Do you have a fat dog? You know what it's problem is? Eating meat! It's true! Have you ever seen a fat vegan? Of course not! And, no longer, will you ever see fat dogs if the entrepreneur behind Wild Earth has their way. The entrepreneur claims to have been inspired by human "bio-hacking" a movement popular (mostly in the San Francisco Bay Area where people attempt to "optimize" their eating, caloric intake and other aspects of their lives through super foods and home made medicines.
Mr. Wonderful, of course, is having nothing to do with it and claims that the entrepreneur is trying to force dogs to be vegan. The entrepreneur replies that dogs may crave protein but that not eating meat is always healthier than eating meat. That's why he has introduced koji into the recipe, something that boosts the "umami flavor" while still containing "the ten amino acids required in dog food."
The entrepreneur offers samples to the sharks and claims that it's entirely produced in a human grade kitchen. He also says that all of their koji is grown in the company's bio reactors.
Currently, the Wild Earth treats have been released and the company is preparing to release the kibble. A treat costs $3.50 per unit to produce and retails for $12.99. Mainstream dog treats typically cost $6 for about the same amount. The entrepreneur predicts that the pet food will retail for $40 per bag. He plans to sell the dog food exclusively online with a minimal marketing plan.
The entrepreneur behind Wild Earth claims to have been previously a successful bio-tech entrepreneur. In fact, he says, he helped start the movement and had co-founded Indie Bio.
In terms of investment, the company has raised $4,000,000.
This deal aired on Episode 10.16.
Making A Deal
When pressed on the $11,000,000 valuation of the company, the entrepreneur states that the last round of fund raising was led by Peter Thiel and raised $2,000,000 on a $7,500,000 pre-money valuation and a $9,500,000 post-money valuation. Following this fundraising, the entrepreneur states that he hold "about" 20% equity in the company.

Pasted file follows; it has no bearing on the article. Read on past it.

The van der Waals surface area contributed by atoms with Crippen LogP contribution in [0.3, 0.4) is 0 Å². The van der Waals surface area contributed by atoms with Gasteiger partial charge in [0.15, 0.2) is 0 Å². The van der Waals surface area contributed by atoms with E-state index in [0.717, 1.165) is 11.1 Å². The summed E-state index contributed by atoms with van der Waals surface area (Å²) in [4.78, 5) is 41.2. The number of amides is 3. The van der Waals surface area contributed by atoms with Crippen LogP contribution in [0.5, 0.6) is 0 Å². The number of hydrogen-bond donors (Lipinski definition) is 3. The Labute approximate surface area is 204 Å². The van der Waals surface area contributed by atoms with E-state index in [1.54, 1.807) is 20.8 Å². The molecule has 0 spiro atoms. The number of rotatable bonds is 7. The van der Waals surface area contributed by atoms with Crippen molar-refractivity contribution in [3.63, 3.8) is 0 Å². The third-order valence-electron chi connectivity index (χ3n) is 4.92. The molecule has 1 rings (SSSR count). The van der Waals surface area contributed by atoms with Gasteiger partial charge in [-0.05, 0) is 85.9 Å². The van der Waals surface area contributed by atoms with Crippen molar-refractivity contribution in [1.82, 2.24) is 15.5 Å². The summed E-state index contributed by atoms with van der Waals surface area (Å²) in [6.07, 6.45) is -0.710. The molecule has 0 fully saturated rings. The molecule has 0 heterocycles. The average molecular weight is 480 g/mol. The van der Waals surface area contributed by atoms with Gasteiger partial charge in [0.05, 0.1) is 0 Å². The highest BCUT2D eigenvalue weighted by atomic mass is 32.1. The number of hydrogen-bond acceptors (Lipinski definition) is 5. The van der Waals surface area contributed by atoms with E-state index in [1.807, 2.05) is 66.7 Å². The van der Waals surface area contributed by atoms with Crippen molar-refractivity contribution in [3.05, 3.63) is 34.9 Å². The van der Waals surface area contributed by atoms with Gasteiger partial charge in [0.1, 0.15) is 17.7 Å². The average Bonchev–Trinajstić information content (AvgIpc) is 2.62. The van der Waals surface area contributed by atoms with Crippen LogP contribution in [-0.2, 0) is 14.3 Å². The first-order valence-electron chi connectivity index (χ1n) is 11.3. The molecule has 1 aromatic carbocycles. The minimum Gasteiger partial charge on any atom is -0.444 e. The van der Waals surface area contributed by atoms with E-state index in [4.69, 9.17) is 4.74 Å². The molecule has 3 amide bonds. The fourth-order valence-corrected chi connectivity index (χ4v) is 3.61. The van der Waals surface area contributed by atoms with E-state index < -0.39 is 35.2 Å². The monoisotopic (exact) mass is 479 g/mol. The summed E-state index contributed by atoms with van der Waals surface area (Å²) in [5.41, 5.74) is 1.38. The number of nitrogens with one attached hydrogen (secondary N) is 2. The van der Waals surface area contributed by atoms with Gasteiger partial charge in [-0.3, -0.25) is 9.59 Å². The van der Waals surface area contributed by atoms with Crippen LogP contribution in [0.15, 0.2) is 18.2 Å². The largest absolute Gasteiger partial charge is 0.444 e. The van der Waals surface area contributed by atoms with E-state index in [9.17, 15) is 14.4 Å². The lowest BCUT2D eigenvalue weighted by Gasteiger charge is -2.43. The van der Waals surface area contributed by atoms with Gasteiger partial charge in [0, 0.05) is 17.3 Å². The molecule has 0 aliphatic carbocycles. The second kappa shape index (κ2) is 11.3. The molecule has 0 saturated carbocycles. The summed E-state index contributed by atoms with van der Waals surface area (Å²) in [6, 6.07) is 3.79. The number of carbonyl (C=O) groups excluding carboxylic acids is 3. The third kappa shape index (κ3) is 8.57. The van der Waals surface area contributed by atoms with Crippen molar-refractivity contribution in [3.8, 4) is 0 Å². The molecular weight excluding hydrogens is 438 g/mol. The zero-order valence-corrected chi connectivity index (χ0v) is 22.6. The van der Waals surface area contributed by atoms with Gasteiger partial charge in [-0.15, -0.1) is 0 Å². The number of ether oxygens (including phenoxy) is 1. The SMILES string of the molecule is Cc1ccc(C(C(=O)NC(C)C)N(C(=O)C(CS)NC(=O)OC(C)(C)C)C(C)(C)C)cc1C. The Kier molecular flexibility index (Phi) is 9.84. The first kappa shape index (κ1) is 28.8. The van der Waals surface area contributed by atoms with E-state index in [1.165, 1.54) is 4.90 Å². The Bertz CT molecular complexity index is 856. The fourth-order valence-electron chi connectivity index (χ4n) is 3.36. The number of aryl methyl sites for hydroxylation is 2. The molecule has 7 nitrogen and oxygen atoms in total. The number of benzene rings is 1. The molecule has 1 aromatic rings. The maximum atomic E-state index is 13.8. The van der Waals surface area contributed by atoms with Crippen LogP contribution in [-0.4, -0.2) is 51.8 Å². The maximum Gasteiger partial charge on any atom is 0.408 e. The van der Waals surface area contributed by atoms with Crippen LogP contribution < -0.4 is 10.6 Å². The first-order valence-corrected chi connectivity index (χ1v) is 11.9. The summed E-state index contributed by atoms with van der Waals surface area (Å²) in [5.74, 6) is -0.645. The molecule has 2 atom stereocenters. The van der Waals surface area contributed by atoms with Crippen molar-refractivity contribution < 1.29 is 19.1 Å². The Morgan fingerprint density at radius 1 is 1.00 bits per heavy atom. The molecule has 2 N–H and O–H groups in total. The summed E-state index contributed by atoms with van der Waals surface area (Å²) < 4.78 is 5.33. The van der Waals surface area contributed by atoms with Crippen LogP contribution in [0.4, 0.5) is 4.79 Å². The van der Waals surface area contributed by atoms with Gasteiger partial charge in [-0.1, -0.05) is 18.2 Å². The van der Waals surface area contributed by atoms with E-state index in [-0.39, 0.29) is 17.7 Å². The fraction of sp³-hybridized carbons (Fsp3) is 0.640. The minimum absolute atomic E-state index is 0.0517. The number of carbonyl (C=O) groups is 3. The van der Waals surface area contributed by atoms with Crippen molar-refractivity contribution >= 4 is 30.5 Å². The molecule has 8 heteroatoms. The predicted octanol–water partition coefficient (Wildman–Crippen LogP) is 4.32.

Kevin says that he just doesn't see an $11,000,000 valuation and drops out. Lori thinks it's crazy to assign that value to a pet food company before the product has even hit the market and also drops out. Guest shark Matt Higgins states that he believes the entrepreneur is trapped in a "prison of an inflated valuation" and is unable to hear people's objections and also drops out.
Daymond says that when he heard the pitch he thought of Turbopup, a company he invested in on episode fourteen of Season Six. However, he also thinks that it would be a slap in the face to Turbopup were he to invest $550,000 being asked given that product isn't even on the market. Needless to say, he was out as well.
Mark comes in at the last minute and offers $550,000 for 10% in equity. Naturally, this would bite the value of the company in half and the entrepreneur attempts to get Mark to lower it. Mark states that he knows it puts pressure on the entrepreneur and the investors but that he thinks his value of half of what's being offered. He also states that the entrepreneur should know what kind of deals get offered when someone sets foot in the Shark Tank.
Facing this kind of pressure, the entrepreneur accepts.
- This is just awkwardly phrased. The entrepreneur said that he had a "minimal marketing plan." However, one must assume that this means a fully thought out plan on how to minimize the amount of marketing while maximizing sales rather than a poorly thought out marketing plan that is still bare bones.
- In episode 6.14, Daymond invested $100,000 for 35% equity, valuing the business at $285,714.